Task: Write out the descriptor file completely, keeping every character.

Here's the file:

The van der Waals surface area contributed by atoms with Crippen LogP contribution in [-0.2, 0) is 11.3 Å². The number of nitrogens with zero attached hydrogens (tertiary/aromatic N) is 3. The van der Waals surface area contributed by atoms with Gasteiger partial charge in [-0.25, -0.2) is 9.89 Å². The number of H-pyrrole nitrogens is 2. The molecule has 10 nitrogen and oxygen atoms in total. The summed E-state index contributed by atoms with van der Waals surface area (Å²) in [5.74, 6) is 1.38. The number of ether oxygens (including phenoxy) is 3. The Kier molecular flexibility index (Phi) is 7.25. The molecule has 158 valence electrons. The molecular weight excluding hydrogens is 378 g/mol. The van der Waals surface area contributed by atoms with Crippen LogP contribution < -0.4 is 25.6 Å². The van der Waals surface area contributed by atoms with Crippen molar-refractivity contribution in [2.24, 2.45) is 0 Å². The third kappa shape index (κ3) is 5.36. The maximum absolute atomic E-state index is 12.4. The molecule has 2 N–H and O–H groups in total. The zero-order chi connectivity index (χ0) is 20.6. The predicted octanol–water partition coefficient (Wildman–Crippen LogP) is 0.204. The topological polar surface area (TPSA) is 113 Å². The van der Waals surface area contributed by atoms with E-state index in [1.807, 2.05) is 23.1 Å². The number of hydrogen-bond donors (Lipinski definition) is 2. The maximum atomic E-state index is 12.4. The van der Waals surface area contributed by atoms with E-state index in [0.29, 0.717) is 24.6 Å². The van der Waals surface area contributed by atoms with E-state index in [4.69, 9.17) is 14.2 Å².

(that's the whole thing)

The van der Waals surface area contributed by atoms with Crippen LogP contribution in [-0.2, 0) is 11.3 Å². The number of nitrogens with zero attached hydrogens (tertiary/aromatic N) is 3. The van der Waals surface area contributed by atoms with Gasteiger partial charge in [-0.25, -0.2) is 9.89 Å². The number of H-pyrrole nitrogens is 2. The molecule has 10 nitrogen and oxygen atoms in total. The summed E-state index contributed by atoms with van der Waals surface area (Å²) in [5.74, 6) is 1.38. The number of ether oxygens (including phenoxy) is 3. The Kier molecular flexibility index (Phi) is 7.25. The molecule has 158 valence electrons. The molecular weight excluding hydrogens is 378 g/mol. The van der Waals surface area contributed by atoms with Crippen LogP contribution < -0.4 is 25.6 Å². The van der Waals surface area contributed by atoms with Crippen molar-refractivity contribution in [2.24, 2.45) is 0 Å². The third kappa shape index (κ3) is 5.36. The maximum absolute atomic E-state index is 12.4. The molecule has 2 N–H and O–H groups in total. The zero-order chi connectivity index (χ0) is 20.6. The predicted octanol–water partition coefficient (Wildman–Crippen LogP) is 0.204. The topological polar surface area (TPSA) is 113 Å². The van der Waals surface area contributed by atoms with E-state index in [1.807, 2.05) is 23.1 Å². The number of hydrogen-bond donors (Lipinski definition) is 2. The maximum atomic E-state index is 12.4. The van der Waals surface area contributed by atoms with E-state index in [0.29, 0.717) is 24.6 Å². The van der Waals surface area contributed by atoms with E-state index in [4.69, 9.17) is 14.2 Å².